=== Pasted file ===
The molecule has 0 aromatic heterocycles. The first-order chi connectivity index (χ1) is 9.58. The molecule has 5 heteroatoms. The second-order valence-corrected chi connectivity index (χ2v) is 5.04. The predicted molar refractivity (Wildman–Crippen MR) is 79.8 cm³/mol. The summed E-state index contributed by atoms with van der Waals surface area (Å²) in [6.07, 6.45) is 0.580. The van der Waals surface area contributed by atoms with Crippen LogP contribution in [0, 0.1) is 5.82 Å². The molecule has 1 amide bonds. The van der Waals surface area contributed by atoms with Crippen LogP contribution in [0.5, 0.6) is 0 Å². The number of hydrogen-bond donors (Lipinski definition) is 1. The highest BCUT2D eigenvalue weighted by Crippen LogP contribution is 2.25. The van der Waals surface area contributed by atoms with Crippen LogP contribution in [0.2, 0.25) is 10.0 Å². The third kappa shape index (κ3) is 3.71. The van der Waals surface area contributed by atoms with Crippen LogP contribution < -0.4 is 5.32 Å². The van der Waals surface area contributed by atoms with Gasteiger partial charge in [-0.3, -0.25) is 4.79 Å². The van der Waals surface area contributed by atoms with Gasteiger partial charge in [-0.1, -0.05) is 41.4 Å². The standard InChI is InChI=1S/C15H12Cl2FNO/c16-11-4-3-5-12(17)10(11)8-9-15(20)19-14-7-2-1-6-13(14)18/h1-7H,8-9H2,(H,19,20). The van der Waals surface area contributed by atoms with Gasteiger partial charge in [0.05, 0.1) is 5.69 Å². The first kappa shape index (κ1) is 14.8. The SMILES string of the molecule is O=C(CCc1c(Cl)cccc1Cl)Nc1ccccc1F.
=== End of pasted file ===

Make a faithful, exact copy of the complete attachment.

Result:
The molecule has 0 aromatic heterocycles. The first-order chi connectivity index (χ1) is 9.58. The molecule has 5 heteroatoms. The second-order valence-corrected chi connectivity index (χ2v) is 5.04. The predicted molar refractivity (Wildman–Crippen MR) is 79.8 cm³/mol. The summed E-state index contributed by atoms with van der Waals surface area (Å²) in [6.07, 6.45) is 0.580. The van der Waals surface area contributed by atoms with Crippen LogP contribution in [0, 0.1) is 5.82 Å². The molecule has 1 amide bonds. The van der Waals surface area contributed by atoms with Crippen LogP contribution in [0.5, 0.6) is 0 Å². The number of hydrogen-bond donors (Lipinski definition) is 1. The highest BCUT2D eigenvalue weighted by Crippen LogP contribution is 2.25. The van der Waals surface area contributed by atoms with Crippen LogP contribution in [0.2, 0.25) is 10.0 Å². The third kappa shape index (κ3) is 3.71. The van der Waals surface area contributed by atoms with Crippen LogP contribution < -0.4 is 5.32 Å². The van der Waals surface area contributed by atoms with Gasteiger partial charge in [-0.3, -0.25) is 4.79 Å². The van der Waals surface area contributed by atoms with Gasteiger partial charge in [-0.1, -0.05) is 41.4 Å². The standard InChI is InChI=1S/C15H12Cl2FNO/c16-11-4-3-5-12(17)10(11)8-9-15(20)19-14-7-2-1-6-13(14)18/h1-7H,8-9H2,(H,19,20). The van der Waals surface area contributed by atoms with Gasteiger partial charge in [0.05, 0.1) is 5.69 Å². The first kappa shape index (κ1) is 14.8. The SMILES string of the molecule is O=C(CCc1c(Cl)cccc1Cl)Nc1ccccc1F.